EP Daily's Victor Lucas chats to Metal Gear voice actor for Click...
David Hayter is one of the most respected names in the videogame community for his long, successful run as the voice actor behind Solid Snake in the Metal Gear Solid franchise. Hayter, who is a dual citizen of Canada and the US, is also revered as a writer, who carries his geek-cred like a badge of honour. He’s helped to make us believe in the cinematic interpretations of comic book characters like Wolverine, Nightcrawler and the Comedian. His work has helped to make household names of Bryan Singer, Hugh Jackman and Dwayne “The Rock” Johnson, and Victor Lucas caught up with him for a chat last month…
Click: You've obviously been a believer in interactive entertainment for a long time, when did you first learn that the videogame industry was creating incredible stories?
DH: Well, during my early years in Hollywood, in the early 90's, I didn’t have much money, nor access to console games. Then, a friend bought a PS1, and I was blown away. I remember the first games that really impressed me were the first Resident Evil as well as Oddworld: Abe’s Oddysee. It became clear to me that games were changing rapidly and radically. As soon as I had the money to buy a console -- which was, unfortunately, a number of years later -- I immediately bought a PS2. Then, Grand Theft Auto came along, and storytelling took another quantum leap.
Click: Did you look at the role of Solid Snake as a risk for you and your career as an actor or was it something that you recognised as something valuable and important for the future of the profession?
DH: As an actor at the time, I was actually much more concerned about starving to death. The opportunity to play Snake was like a dream for me. A huge, sweeping adventure with amazing storytelling. On top of that, MG:S was technologically groundbreaking. People have probably forgotten that MG:S was the very first game to move seamlessly from the playable, polygonal character, to the cut-scenes, which gave the game a seamless "living the movie" feel, which players had never experienced before.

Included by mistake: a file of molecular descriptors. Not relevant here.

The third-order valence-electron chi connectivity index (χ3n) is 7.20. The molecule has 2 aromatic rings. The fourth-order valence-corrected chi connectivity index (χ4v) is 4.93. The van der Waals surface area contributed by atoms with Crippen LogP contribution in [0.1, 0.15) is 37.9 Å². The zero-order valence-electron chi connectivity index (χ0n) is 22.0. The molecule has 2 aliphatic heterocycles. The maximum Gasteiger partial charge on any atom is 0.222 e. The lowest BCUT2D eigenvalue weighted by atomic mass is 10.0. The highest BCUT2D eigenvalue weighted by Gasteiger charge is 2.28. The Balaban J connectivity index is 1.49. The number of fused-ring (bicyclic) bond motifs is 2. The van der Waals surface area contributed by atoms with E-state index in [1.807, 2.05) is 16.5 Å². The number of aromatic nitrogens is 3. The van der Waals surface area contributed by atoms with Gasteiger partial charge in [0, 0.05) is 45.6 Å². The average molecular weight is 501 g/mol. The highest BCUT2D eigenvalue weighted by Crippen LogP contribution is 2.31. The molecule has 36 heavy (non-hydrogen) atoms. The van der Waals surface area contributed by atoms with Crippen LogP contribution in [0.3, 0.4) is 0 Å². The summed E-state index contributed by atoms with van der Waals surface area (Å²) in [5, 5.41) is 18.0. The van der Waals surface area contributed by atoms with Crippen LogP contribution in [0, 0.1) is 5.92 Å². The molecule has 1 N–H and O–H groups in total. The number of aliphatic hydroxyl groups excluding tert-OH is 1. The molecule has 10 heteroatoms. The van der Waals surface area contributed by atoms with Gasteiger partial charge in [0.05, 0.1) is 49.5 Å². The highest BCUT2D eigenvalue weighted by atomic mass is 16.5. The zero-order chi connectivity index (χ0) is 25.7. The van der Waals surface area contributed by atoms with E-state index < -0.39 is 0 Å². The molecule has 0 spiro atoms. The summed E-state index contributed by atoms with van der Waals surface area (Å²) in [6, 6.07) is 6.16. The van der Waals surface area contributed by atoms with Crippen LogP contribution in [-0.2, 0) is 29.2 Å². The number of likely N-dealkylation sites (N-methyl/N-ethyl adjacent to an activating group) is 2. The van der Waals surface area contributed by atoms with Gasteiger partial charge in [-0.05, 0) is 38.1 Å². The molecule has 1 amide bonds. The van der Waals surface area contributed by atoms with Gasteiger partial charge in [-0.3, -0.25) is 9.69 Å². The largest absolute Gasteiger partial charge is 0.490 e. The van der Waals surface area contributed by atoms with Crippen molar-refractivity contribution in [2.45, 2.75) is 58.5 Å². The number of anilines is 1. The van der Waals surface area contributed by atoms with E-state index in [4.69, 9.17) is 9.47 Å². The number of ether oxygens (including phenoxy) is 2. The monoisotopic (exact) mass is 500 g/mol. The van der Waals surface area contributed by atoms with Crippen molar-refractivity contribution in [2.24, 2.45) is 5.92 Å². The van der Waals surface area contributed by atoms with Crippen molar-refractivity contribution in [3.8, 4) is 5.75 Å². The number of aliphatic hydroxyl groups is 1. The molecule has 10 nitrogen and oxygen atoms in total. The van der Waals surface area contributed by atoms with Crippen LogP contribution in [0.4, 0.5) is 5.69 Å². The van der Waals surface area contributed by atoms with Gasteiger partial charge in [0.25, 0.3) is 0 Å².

But it's funny, from 2000, I spent about ten years primarily screenwriting, and the only character I played as an actor for that time period was Snake. So, now that I am getting back into some other projects as an actor - because I really love the job, and I had missed it -- I am now asked to keep my voice from being too gravelly, or too "Snakey". So, in a way, I have been kind of typecast as Snake. But in the end, I wouldn't trade my Metal Gear experiences for anything.
Click: Everyone must have been learning on the job with the first Metal Gear Solid - it was so ambitious - how did the process of making MGS games evolve over the years?
DH: Well, the process was pretty organized from the start, which I think is a reflection of how clear Hideo Kojima was in his vision. The games have certainly gotten a lot more complex, both to play and produce. The first game took us just ten days to record, while Metal Gear 4 took about nine months of sessions. Also, the Japanese version of the first game was already finished by the time we recorded the English dialogue, so I could play the voice directly to the cut-scenes. For MG 4, we were recording the dialogue while they were still making the game, so I had to play most of the dialogue to video of the Japanese Motion-Capture actors in black suits, covered in ping pong balls… which was pretty funny.
Click: You must have a funny ordering pizza story?
DH: Must I? You mean have I ever used the Snake voice to order pizza? I don't believe I have. The thing is, the "Snake-voice" really means nothing to people who've never heard it, and so until I know someone is a fan I usually just keep it to myself. I do have a good many "pizza-delivery" stories, as that was my job for a number of years when I was a teenager. I recall one night when I delivered a pizza to a party, and two of the girls asked me to come back after my shift ended at one am. I promised I would, but they took my official "Pizza Pizza" clip-on tie as ransom. Which was unnecessary, as I had planned to return regardless. I can't really elaborate on the remaining details...